Christine Kapadia comes from Gujarat in western India. Just like almost 90 per cent of the 60 million inhabitants of this state, she grew up as a Hindu, in a quite common Indian family. But what was rather unusual, was the lively interest she showed as a child in God.
“When my father took me to school on his scooter I often turned to God, a God I didn’t know, not even his name, and to whom I told absolutely everything that moved me as a child,” recounted Christine.
As a teenager, she sought God intensively. She looked into other religions. In retrospect, the now 34 year old says that as a young Hindu woman she knew little about Christianity at first (which is hardly surprising given in the Hindu-dominated state of Gujarat only nine per cent of the population are Muslims and the number of Christians is less than one per cent). So how did Christine’s parents react to their daughter’s great religious interest and her visits to places of worship of other faiths? “It didn’t worry them. They just let me get on with it,” Christine recalls.
Her discovery of Christianity came more or less by chance. “When I was 15, I got to know Jesus in a cake shop,” she explained, and laughed. While making her regular purchases she became engaged in conversation with a saleswoman who was only a few years older than she and who was a Catholic Christian. The young Hindu woman was fascinated with what she learned about Jesus Christ. Christine asked the saleswoman to take her to church. It was the start of a friendship and her gradual rapprochement with Christianity. Christine regularly took part in prayer meetings. When she was 17 she asked to be baptized, but her wish encountered resistance. Her parents rejected a conversion outright. “As long as I only went to church, they had no objection. But as soon as I wanted to get baptized there was suddenly a cold war at home,” Christine said.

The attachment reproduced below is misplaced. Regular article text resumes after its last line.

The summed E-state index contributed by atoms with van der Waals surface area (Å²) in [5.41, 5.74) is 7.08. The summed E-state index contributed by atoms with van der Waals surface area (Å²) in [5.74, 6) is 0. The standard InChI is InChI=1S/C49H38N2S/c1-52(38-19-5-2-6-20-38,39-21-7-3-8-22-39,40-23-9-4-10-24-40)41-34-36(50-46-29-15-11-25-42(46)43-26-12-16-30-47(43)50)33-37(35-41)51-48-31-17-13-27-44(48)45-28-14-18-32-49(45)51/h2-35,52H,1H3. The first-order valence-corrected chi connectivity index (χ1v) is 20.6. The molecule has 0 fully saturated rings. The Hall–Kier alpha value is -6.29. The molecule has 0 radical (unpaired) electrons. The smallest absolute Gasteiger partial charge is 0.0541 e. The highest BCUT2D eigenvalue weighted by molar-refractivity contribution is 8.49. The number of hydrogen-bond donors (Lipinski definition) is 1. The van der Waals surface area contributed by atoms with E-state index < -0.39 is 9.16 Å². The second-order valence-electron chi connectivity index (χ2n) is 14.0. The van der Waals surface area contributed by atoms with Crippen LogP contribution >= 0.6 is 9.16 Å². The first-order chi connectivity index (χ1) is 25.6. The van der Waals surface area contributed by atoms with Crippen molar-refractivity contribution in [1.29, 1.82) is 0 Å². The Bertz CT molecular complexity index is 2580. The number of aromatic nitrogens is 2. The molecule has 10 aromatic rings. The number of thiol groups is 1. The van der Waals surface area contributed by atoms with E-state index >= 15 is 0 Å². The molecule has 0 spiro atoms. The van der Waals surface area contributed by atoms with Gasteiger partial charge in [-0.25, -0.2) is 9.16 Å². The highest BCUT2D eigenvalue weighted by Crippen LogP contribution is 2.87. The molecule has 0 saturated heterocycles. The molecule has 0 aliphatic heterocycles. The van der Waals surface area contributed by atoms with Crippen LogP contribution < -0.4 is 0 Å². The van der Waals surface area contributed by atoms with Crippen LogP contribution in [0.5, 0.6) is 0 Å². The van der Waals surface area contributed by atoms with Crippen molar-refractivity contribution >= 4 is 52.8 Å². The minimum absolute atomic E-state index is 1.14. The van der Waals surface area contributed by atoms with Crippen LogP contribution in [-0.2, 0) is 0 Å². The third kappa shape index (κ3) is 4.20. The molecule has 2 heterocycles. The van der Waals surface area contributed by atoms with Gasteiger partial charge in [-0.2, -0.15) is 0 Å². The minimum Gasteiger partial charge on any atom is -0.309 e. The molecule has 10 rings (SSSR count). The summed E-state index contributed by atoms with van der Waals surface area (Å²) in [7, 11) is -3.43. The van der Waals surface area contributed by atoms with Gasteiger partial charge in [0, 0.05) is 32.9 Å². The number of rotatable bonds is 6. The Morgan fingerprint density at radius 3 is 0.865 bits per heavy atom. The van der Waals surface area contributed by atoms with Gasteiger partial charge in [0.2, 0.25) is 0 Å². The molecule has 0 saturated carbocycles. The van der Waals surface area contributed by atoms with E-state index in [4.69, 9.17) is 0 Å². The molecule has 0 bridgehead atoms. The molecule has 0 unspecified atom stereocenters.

Her Catholic friends advised her to be patient: they said Christine should get baptized at the earliest when she reached the age of majority. Despite all the resistance, Christine stuck to what she wanted. In 2002 she was at last able to be baptized. Finally her parents respected her wishes. They had recognized that the new faith did not mean their daughter would move away from her home. On the contrary – Christine, who felt more and more drawn to a life in a religious order, took care of her parents and she even gave up her job in a bank to look after her mother when she developed cancer. A week before her death in 201, her mother was baptized as well.
The tensions between father and daughter didn’t totally subside, especially since she expressed her ardent wish to become a Carmelite nun. But once again Christine’s patience paid off: she has now belonged to a community of a total of ten, discalced Carmelites (OCD), for the last six months.
The Carmel, supported by Aid to the Church in Need, is located in Vadodara (Baroda), the third largest town in Gujarat. Christine Kapadia says “My father has long modified his negative attitude. When I entered the Carmel I was accompanied by 21 members of my family… all Hindus.”